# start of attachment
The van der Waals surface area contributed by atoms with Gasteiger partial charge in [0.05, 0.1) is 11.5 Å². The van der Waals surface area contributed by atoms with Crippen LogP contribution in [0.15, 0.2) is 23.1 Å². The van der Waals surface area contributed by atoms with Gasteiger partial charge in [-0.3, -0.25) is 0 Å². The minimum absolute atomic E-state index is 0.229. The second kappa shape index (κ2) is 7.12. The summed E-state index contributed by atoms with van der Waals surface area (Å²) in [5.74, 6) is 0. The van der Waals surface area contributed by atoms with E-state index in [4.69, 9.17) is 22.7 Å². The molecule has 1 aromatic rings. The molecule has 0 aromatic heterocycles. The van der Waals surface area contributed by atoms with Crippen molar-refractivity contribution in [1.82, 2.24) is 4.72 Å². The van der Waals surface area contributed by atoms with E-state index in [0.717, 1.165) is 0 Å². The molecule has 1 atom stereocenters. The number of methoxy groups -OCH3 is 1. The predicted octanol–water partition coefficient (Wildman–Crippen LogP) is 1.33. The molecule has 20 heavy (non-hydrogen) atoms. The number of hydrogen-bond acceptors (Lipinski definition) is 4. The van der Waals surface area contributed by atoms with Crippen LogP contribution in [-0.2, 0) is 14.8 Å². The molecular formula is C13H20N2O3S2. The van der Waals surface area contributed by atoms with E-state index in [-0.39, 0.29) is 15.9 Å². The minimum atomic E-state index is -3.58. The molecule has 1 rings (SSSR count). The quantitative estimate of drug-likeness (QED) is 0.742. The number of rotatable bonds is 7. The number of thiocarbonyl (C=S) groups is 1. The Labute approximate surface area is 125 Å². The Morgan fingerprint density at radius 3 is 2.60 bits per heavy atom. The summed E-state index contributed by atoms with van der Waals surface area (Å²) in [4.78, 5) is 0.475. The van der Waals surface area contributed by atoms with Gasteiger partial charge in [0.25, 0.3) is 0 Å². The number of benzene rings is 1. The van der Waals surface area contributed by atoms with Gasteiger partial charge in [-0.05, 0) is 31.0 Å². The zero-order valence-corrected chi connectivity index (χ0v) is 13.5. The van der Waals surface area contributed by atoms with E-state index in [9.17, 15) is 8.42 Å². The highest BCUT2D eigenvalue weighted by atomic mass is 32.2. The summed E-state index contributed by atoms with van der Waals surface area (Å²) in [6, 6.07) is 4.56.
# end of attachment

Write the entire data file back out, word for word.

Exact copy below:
The van der Waals surface area contributed by atoms with Gasteiger partial charge in [0.05, 0.1) is 11.5 Å². The van der Waals surface area contributed by atoms with Crippen LogP contribution in [0.15, 0.2) is 23.1 Å². The van der Waals surface area contributed by atoms with Gasteiger partial charge in [-0.3, -0.25) is 0 Å². The minimum absolute atomic E-state index is 0.229. The second kappa shape index (κ2) is 7.12. The summed E-state index contributed by atoms with van der Waals surface area (Å²) in [5.74, 6) is 0. The van der Waals surface area contributed by atoms with E-state index in [4.69, 9.17) is 22.7 Å². The molecule has 1 aromatic rings. The molecule has 0 aromatic heterocycles. The van der Waals surface area contributed by atoms with Crippen molar-refractivity contribution in [1.82, 2.24) is 4.72 Å². The van der Waals surface area contributed by atoms with E-state index in [0.717, 1.165) is 0 Å². The molecule has 1 atom stereocenters. The number of methoxy groups -OCH3 is 1. The predicted octanol–water partition coefficient (Wildman–Crippen LogP) is 1.33. The molecule has 20 heavy (non-hydrogen) atoms. The number of hydrogen-bond acceptors (Lipinski definition) is 4. The van der Waals surface area contributed by atoms with Crippen LogP contribution in [-0.2, 0) is 14.8 Å². The molecular formula is C13H20N2O3S2. The van der Waals surface area contributed by atoms with E-state index in [-0.39, 0.29) is 15.9 Å². The minimum atomic E-state index is -3.58. The molecule has 1 rings (SSSR count). The quantitative estimate of drug-likeness (QED) is 0.742. The number of rotatable bonds is 7. The number of thiocarbonyl (C=S) groups is 1. The Labute approximate surface area is 125 Å². The Morgan fingerprint density at radius 3 is 2.60 bits per heavy atom. The summed E-state index contributed by atoms with van der Waals surface area (Å²) in [4.78, 5) is 0.475. The van der Waals surface area contributed by atoms with Gasteiger partial charge in [0.25, 0.3) is 0 Å². The number of benzene rings is 1. The van der Waals surface area contributed by atoms with Gasteiger partial charge in [-0.05, 0) is 31.0 Å². The zero-order valence-corrected chi connectivity index (χ0v) is 13.5. The van der Waals surface area contributed by atoms with E-state index in [9.17, 15) is 8.42 Å². The highest BCUT2D eigenvalue weighted by atomic mass is 32.2. The summed E-state index contributed by atoms with van der Waals surface area (Å²) in [6, 6.07) is 4.56.